Russia Hosts Talks With Syrian Opposition, Signals Possible Shift
August 12, 2015
by Daniel Schearf
Russia this week is for the first time hosting talks with the main Syrian opposition group, the Syrian National Coalition, as part of a push for dialogue with Damascus.
The meetings are a step forward in Moscow's efforts to mediate an end to the four-and-a half-year conflict.
The Syrian National Coalition (SNC) boycotted Russia-hosted talks in February and April, which failed to make progress.
But the SNC believes the Kremlin has softened its support for Syrian President Bashar al-Assad.
Russian political analysts say rebels and jihadists have weakened the Syrian leader, forcing Moscow to reassess its position.
“I think that Moscow, at its heart, accepted as positive fact the end of the Assad's regime and is trying to save all that may be saved after the collapse,” said commentator Geydar Dzhemal, chairman of the Islamic Committee of Russia.
The presidents of Turkey and the United States also recently suggested the Kremlin has shifted its stance on Syria.
Turkish President Recep Tayyip Erdogan said Russia may give up on Assad. President Barack Obama said both Russia and Iran had revised their attitudes toward the Assad regime.
Russia last week dropped its long-standing opposition to a United Nations investigation into a deadly chemical weapons attack in Syria. The U.N. resolution seeks to assign blame for the 2013 sarin attack that killed hundreds in a Damascus suburb.
Syrian government forces are widely suspected of having carried out the attack, which led to a Russia-U.S. that destroyed Syria's chemical weapons stocks under international monitoring.
“Officially, Moscow has not rejected unwavering support for the Damascus government,” said Alexander Shumilin, head of the Center for Analysis of Middle East Conflicts at the Institute for U.S. and Canada Studies in Moscow. “But the situation around Syria is changing now, and Moscow is trying to adapt to this new, emerging situation."
Shumilin said the Iran nuclear agreement helped spur the Kremlin to shift away from Damascus. He said Moscow fears being sidelined if Tehran, Syria's main ally in the region, helped broker a peace deal. “Many people on the top in Russia do...have suspicion[s] that Iran could turn more and more to the West,” Shumilin said.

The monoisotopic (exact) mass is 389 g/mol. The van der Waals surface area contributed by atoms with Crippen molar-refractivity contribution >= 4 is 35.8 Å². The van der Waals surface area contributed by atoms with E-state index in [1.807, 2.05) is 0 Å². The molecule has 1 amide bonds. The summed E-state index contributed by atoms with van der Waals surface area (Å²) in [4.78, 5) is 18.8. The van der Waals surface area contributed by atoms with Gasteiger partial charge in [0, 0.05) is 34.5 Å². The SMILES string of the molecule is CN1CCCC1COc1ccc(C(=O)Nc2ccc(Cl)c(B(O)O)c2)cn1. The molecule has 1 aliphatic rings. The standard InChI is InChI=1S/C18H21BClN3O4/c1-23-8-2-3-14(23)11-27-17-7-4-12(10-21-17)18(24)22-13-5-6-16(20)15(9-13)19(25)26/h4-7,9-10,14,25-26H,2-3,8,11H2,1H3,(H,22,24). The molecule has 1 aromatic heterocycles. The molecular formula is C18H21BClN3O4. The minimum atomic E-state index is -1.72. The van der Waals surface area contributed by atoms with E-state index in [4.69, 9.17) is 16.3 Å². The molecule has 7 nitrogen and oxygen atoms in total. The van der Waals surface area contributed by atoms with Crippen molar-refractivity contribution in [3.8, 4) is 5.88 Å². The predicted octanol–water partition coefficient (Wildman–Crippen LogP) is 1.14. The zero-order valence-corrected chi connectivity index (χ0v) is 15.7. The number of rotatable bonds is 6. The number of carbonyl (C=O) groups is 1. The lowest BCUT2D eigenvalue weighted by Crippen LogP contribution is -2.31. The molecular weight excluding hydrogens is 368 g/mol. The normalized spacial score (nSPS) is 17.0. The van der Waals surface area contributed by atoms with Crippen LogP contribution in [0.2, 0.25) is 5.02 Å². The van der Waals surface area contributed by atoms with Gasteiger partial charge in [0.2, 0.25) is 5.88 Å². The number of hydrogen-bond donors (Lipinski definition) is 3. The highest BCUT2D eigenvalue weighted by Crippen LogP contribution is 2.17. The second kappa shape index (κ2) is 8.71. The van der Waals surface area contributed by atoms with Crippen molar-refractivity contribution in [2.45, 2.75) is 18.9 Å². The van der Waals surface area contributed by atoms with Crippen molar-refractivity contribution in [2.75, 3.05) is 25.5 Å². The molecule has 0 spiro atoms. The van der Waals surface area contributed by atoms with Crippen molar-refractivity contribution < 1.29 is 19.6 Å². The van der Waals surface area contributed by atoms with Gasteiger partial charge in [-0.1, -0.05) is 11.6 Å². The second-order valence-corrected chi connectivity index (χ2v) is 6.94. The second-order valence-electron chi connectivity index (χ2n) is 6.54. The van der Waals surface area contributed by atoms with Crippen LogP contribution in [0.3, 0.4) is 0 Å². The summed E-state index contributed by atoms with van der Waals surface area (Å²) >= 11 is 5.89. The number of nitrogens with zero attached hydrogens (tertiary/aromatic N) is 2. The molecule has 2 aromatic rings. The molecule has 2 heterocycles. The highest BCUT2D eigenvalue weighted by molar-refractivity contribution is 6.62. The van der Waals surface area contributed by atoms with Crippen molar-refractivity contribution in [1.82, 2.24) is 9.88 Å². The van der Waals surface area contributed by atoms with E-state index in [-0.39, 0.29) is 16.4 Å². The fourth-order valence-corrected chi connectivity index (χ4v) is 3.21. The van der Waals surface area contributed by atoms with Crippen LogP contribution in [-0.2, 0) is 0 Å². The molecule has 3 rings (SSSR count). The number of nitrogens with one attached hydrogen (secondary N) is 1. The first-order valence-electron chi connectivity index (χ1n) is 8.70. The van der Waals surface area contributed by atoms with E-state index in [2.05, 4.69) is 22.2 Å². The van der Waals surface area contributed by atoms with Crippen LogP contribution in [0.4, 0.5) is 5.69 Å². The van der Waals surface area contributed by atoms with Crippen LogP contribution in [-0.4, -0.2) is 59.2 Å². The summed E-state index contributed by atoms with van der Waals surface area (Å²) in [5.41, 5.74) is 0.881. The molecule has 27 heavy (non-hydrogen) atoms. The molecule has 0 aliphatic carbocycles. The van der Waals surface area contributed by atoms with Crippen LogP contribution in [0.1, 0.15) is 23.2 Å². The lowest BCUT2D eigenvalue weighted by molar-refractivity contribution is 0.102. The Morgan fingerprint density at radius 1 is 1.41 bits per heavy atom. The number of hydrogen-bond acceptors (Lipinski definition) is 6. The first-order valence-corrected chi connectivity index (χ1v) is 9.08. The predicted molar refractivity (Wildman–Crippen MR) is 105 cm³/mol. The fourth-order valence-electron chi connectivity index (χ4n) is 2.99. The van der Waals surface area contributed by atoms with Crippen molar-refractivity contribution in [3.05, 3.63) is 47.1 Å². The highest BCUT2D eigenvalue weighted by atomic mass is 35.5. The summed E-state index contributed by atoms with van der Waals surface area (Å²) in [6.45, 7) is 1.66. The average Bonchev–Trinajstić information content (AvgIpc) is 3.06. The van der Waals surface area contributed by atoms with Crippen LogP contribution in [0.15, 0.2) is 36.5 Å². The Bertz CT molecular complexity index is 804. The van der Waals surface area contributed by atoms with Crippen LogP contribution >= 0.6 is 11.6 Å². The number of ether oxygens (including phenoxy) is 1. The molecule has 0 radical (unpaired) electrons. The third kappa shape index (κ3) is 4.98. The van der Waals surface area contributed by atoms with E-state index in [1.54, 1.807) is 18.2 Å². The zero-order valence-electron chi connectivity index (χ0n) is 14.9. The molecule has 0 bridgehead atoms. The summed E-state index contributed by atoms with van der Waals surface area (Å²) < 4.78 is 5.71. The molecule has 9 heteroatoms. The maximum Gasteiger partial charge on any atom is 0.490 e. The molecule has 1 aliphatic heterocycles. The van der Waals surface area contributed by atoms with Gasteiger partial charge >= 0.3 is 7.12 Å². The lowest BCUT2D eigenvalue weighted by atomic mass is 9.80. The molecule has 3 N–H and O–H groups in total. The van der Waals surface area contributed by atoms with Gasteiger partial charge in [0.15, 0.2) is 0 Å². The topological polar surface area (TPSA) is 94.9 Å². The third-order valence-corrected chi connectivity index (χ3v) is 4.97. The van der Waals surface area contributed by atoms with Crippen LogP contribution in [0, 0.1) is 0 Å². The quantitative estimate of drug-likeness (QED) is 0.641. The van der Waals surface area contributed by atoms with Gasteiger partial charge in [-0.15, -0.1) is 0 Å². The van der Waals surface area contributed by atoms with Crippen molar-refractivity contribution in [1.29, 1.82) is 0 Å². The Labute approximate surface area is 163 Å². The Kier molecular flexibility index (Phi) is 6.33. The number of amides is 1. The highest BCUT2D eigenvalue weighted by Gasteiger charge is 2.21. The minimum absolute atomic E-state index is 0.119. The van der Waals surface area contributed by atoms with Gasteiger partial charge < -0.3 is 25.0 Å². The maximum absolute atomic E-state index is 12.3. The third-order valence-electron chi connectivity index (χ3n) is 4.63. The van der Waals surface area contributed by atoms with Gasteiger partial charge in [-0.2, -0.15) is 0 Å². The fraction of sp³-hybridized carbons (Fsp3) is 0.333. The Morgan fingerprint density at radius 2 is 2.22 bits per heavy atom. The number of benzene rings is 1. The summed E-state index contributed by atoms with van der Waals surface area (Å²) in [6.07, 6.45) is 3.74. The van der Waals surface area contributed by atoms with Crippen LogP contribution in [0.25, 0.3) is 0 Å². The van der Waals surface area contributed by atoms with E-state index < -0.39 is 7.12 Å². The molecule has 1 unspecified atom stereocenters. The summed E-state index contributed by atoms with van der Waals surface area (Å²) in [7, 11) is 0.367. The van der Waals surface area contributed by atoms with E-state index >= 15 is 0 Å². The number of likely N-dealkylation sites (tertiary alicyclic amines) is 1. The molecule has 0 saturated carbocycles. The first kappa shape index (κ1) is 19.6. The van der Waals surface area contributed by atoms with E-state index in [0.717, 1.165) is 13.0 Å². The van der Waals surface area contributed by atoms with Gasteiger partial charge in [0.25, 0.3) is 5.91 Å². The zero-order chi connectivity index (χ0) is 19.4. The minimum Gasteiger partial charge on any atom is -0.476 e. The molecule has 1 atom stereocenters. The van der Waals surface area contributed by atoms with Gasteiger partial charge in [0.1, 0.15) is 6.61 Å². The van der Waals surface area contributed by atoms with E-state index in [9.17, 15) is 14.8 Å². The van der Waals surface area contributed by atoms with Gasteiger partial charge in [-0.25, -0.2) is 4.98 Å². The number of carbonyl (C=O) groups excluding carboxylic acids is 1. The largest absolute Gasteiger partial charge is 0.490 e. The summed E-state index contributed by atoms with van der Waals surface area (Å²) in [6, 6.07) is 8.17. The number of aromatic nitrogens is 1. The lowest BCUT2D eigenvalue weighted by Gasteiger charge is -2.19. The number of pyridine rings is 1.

But Russian officials deny they have backed away from supporting the Syrian president and say a consensus is emerging that fighting Islamic State terrorists is more important.
Russian Foreign Minister Sergei Lavrov on Tuesday warned against using military means for regime change in Syria.
"The talks are about ... coordinating all those who are already fighting terrorists so that they put their main focus on fighting terrorism,” he said, “and leave for later settling scores between themselves."
Lavrov spoke after meeting in Moscow with his Saudi counterpart, Adel al-Jubeir, who agreed on the need for dialogue, but Jubeir put the blame squarely on the Syrian president.
"A key reason behind the emergence of Islamic State was the actions of Assad, who directed his arms at his nation, not Islamic State," said Jubeir.
Human Rights Watch reports Damascus has killed more civilians than Islamic State with barrel-bombing campaigns that drive locals to support the extremists.
Russia fears religious extremists would emerge the winner if Assad's government were to fall. Several thousand Russian citizens are fighting on the rebel side, and they could take up arms at home over Moscow's support for Damascus.
“Russian interest in Syria is to keep the secular regime in Syria. But, who will be president, Bashar Al-Assad or another one, is not very important," said Boris Dolgov with the Institute of Oriental Studies at the Russian Academy of Sciences.
A flurry of diplomatic activity preceded the talks in Moscow, including the first three-way meeting on Syria between the top Russian, Saudi, and U.S. diplomats.
Riyadh and Washington, along with Ankara, have been backing efforts to see Assad removed from power.
The U.S. is leading a multinational coalition in air strikes on Islamic State positions in Iraq and Syria that Russian officials argue will have limited effectiveness.
Lavrov on Tuesday also downplayed the significance of the talks with the SNC, saying it was part of several individual meetings with Syrian opposition groups.
More than a quarter million people have died in Syria's four-and-a-half year conflict, which has turned millions of others into refugees across the region.
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